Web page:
Northern Michigan Wolves gear up for Saturday opener | Local Sports
TRAVERSE CITY – It’s been two years since Will Noble posted snapshots for the wolves in northern Michigan.
It’s been eight years for Jordan Bradford since he even laid out soccer fields.
Both are preparing for the Northern Michigan Wolves’ 2021 semi-pro football season, which kicks off on Saturday with a pre-season trip to the Albion Warriors. The Wolves have 35 players this season and finished the 2020 season in second place.
Noble is returning to the Wolves quarterback seat after playing the same position in Kalkaska and for the Wolves in 2019.
“We look really solid,” said Noble. “We have a couple of returnees from a few years ago who played last year. We have new people from the hinterland who also want to play with old friends. “
Back in high school, Noble’s blazers thrived at the quarterback.
Noble led Kalkaska to back-to-back appearances in the district in 2012 and 2013 for the first time since the Michigan High School Athletic Association playoffs began in 1975.
During this time Kalkaska set a 13: 7 record in two seasons. The Blazers have since traveled into the postseason in 2016 and 2020, but not in a row.
Noble played one basketball season in Rochester after graduating from Kalkaska in 2014, but switched after one season.
That led Noble to the Wolves, where he secured a spot on the 2019 team. Named a week one starter, he then ripped open his ACL in midsummer 2019 and ended his season. Noble had to pause in rehab for the entire 2020 season.
What brought him back? “The love of the game,” said the 25-year-old.
“I just can’t give up even after getting injured,” said Noble. “It’s just a lot of fun. I missed the camaraderie of the team and I’m out here with the guys. “
The captain’s Noble includes wide receiver Darron Munson (Charlevoix), who is returning to the Wolves after a season with the Northern Michigan Panthers.
The Panthers were based in Petoskey last year.
“He (Munson) is sure to be very quick,” said Noble. “It’s kind of a quarterbacks dream.”
Evan’s wife, who spent many years with the wolves, is also the captain. Hayden Zimmerman, a broad receiver from Kalkaska who played for Hope, rounds off the Wolves’ offensive core.
Back to the point
Bradford returns to the Wolves after an eight year hiatus from football for strong security.
Originally from Lake City, he graduated from high school in 2010. Bradford and the Trojans made it to the districts in 2009 in his senior year under longtime area coach Tim Peterson. This marked the start of a six-year playoff run in which the Trojans went between 42 and 12 in 2012 and 2013 with two regional trips.
Bradford started playing for the Wolves in 2012 and returned in 2013. He was attending Northwestern Michigan College when he found out about the wolves on Facebook.
“I actually had a pretty bad injury and decided to hang it,” said Peterson. “This year a couple of people came back that I played with.”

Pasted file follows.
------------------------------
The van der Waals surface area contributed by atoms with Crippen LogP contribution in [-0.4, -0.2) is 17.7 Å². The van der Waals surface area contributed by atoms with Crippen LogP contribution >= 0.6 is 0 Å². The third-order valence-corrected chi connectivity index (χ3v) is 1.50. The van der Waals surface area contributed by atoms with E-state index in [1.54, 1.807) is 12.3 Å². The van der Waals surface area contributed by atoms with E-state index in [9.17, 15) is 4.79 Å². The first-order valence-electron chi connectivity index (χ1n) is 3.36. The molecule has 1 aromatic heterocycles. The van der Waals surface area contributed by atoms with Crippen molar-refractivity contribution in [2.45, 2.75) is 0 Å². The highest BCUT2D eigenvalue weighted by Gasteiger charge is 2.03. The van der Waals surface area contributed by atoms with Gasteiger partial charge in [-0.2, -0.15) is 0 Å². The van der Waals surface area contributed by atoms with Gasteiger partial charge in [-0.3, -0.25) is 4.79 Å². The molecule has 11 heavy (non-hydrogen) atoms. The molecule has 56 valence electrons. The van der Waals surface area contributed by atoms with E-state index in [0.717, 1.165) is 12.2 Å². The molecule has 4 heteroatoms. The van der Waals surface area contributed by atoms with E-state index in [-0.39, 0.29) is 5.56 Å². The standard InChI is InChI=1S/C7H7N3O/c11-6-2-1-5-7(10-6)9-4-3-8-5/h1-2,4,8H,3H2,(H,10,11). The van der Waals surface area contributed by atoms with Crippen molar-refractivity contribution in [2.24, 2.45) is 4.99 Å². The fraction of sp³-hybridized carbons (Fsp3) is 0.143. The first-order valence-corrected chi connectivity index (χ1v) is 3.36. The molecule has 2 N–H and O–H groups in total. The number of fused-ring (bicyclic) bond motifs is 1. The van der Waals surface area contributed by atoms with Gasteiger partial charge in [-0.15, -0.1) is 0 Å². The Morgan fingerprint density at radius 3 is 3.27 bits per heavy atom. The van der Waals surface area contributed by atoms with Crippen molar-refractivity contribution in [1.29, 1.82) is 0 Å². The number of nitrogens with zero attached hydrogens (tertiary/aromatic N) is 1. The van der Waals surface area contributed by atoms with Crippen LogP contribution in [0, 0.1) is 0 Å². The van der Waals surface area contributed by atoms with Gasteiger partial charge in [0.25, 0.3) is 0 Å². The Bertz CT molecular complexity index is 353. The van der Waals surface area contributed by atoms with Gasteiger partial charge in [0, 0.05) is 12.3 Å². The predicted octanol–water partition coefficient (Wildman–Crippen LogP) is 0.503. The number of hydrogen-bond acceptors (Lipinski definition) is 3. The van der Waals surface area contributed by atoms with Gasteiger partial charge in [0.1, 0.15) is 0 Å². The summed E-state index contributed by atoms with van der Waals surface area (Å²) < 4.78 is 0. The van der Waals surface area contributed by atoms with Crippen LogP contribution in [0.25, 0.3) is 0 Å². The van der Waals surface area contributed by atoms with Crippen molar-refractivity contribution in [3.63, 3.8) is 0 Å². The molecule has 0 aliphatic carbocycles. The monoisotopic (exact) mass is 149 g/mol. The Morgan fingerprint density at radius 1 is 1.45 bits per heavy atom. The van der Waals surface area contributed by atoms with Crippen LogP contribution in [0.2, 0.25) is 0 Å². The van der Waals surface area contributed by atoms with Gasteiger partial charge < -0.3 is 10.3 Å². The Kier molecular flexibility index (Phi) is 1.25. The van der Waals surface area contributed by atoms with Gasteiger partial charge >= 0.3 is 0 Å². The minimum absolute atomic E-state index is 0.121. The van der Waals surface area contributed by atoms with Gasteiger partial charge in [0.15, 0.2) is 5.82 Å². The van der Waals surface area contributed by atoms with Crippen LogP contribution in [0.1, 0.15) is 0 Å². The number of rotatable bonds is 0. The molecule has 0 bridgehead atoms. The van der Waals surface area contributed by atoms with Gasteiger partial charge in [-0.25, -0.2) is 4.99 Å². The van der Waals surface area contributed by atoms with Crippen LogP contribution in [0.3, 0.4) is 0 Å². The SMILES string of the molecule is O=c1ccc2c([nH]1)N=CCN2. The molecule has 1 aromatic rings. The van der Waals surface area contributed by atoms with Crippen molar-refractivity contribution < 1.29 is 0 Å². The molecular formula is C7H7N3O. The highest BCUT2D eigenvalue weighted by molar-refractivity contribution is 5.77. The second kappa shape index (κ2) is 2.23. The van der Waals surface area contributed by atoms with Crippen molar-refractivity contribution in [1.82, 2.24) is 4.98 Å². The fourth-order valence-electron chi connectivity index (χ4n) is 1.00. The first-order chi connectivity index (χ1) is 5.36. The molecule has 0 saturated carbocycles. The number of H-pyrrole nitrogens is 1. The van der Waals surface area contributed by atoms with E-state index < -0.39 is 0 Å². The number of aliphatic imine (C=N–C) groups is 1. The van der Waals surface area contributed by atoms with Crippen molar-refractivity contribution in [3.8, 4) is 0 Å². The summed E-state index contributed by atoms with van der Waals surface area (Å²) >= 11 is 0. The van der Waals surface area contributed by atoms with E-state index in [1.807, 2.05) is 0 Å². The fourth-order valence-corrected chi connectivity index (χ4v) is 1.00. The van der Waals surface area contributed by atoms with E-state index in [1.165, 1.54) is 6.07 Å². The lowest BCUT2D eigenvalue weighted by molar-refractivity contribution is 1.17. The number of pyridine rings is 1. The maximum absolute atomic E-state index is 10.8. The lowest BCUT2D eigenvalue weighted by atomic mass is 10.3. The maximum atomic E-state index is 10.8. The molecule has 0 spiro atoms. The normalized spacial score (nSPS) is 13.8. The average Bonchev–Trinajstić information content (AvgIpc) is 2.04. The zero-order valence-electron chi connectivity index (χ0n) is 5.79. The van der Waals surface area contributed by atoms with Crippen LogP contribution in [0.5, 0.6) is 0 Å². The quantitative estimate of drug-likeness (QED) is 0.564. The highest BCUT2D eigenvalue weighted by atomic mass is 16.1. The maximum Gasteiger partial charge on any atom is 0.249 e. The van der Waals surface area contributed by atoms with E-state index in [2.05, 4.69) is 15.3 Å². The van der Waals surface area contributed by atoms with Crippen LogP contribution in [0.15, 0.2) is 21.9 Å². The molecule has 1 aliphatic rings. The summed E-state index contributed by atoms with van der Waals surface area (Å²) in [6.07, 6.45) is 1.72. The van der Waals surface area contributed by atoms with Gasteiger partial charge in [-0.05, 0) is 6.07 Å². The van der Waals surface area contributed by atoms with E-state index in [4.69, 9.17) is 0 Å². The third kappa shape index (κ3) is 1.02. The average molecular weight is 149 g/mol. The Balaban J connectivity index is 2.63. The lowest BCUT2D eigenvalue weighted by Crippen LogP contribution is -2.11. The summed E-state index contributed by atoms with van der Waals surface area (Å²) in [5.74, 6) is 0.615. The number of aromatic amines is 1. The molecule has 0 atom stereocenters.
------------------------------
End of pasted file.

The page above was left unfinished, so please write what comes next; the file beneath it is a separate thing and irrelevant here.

One of them was the man who now owns the team: Pablo Bocardo Jr.
Bradford got his hands on Bocardo again and the rest is history.
He said he stayed active in the eight years he didn’t play, but quickly realized that there is a difference in how his body heals at 28 versus 19 or 20.
“I think it’s an opportunity to just keep this brotherhood,” said Bradford. “Football is a sport that gives you lifelong friends and relationships that you don’t make outside of the game – that’s what you really miss about the game.”
For two months after the World Health Organization declared COVID-19 a pandemic, the Greater Midwest Football Conference was one of the few organized sports leagues that continued to play football.
After eight games in 2020, the Wolves are playing a 10-week schedule this summer against teams from Gaylord, Albion, Coldwater, Detroit and Battle Creek.
The playoffs begin in August, with the top four teams in each division completing the post-season set and ending with a championship game on August 21.
The Wolves lost a regular season game last season – a game without competition.
They were in the championship three years in a row and fell to the Tri-County Crusaders to end last year’s campaign.
Bocardo, the eighth grade coach at East Middle School, is handing the coaching over to Jesse Smith, originally from the Chicago area and now in seventh grade at the same middle school.
“We’ve been a championship-caliber team for three years,” said Bocardo, who coached, played and owned the team last year. He plans to play again sometime in the middle of the season.
“Jesse played college, he played semi-pro before, he coached Pop Warner, middle school … he did it all,” said Bocardo. “He’s really happy with the talent he has to use on the field and I’m sure he will use that on the scoreboard.”
The Wolves are based outside of Traverse City, but practice in a park in Rapid City and play at the Crawford County Sports Complex in Grayling. That’s because of a partnership with the Grayling Jr. Vikings and their flag football league, in which Wolves players volunteer for the concession booths at youth home games.
Bocardo said spectators will be admitted to the Wolves’ five home games. Their home game will take place on May 22nd at 6 p.m. against the Panthers
The wolves will start at 6pm on Saturday at Mac Gobel Field in Charlotte.
The Panthers playing at Gaylord High School this year will host the Southern Michigan Vipers on Saturday at 5:30 am.